Miller told frustrated lawmakers that the state's hands were tied. He said changes to the requirements could come only on the federal level.
"Probably our biggest challenge was the documentation," DMV spokeswoman Natalie Harvey said. "That's what we heard the most from folks."
Harvey said many residents seem to be getting used to the requirements, though.
The DMV processes about 400,000 applications for new licenses or renewals each year. As of Monday, about 40 percent of all state driver's licenses had been issued according to Real ID guidelines, according to agency data.
"We are thrilled with the progress we've made," Harvey said.
The deadline for compliance has been extended twice, and it could be extended again.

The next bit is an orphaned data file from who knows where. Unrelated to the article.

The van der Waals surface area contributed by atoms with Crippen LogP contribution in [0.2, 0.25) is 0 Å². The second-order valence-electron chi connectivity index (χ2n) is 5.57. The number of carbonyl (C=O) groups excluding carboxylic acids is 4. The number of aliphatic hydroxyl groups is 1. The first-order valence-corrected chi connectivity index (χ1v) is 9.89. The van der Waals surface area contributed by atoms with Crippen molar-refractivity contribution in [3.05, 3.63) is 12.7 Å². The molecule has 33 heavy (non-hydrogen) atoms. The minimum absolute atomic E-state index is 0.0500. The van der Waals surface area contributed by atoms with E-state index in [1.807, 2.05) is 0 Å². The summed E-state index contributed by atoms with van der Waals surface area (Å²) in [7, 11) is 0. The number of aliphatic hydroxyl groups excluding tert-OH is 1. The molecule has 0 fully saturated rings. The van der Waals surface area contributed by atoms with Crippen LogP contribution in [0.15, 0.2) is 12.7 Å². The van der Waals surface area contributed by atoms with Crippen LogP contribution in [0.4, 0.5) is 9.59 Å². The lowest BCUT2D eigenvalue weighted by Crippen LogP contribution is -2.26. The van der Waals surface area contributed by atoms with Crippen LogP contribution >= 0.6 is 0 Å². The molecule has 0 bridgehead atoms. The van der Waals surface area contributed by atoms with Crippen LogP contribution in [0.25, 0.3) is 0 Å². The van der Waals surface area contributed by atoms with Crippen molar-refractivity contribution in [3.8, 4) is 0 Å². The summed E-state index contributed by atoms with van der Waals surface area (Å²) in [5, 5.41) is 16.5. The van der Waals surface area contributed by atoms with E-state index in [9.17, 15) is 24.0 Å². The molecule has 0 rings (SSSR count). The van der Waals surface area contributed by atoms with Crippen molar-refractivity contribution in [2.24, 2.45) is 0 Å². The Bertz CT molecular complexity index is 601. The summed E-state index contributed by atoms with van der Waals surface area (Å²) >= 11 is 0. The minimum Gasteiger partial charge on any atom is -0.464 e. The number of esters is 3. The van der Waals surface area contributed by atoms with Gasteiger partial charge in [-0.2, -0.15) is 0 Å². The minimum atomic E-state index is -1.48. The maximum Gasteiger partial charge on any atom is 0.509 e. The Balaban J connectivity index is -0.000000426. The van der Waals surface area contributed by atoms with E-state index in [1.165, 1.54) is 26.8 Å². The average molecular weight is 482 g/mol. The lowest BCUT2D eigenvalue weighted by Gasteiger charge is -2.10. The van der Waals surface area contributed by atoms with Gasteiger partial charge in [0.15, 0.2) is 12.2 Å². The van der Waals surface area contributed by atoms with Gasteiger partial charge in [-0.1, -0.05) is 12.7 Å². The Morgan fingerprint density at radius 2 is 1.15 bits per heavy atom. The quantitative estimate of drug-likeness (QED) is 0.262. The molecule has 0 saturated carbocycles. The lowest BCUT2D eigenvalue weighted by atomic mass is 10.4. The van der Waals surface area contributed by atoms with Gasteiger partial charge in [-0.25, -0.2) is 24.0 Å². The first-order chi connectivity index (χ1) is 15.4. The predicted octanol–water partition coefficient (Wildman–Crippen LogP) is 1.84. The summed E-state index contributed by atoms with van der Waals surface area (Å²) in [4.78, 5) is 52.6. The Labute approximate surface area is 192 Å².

Most states aren't expected to comply by the deadline.
More than a dozen states have enacted laws opposing compliance with Real ID and several others have approved resolutions opposing it.
A study by NCSL, the National Governors Association and the American Association of Motor Vehicle Administrators estimated the Real ID program will cost states $11 billion over five years. In 2008, the U.S. Department of Homeland Security estimated the cost at no more than $3.9 billion.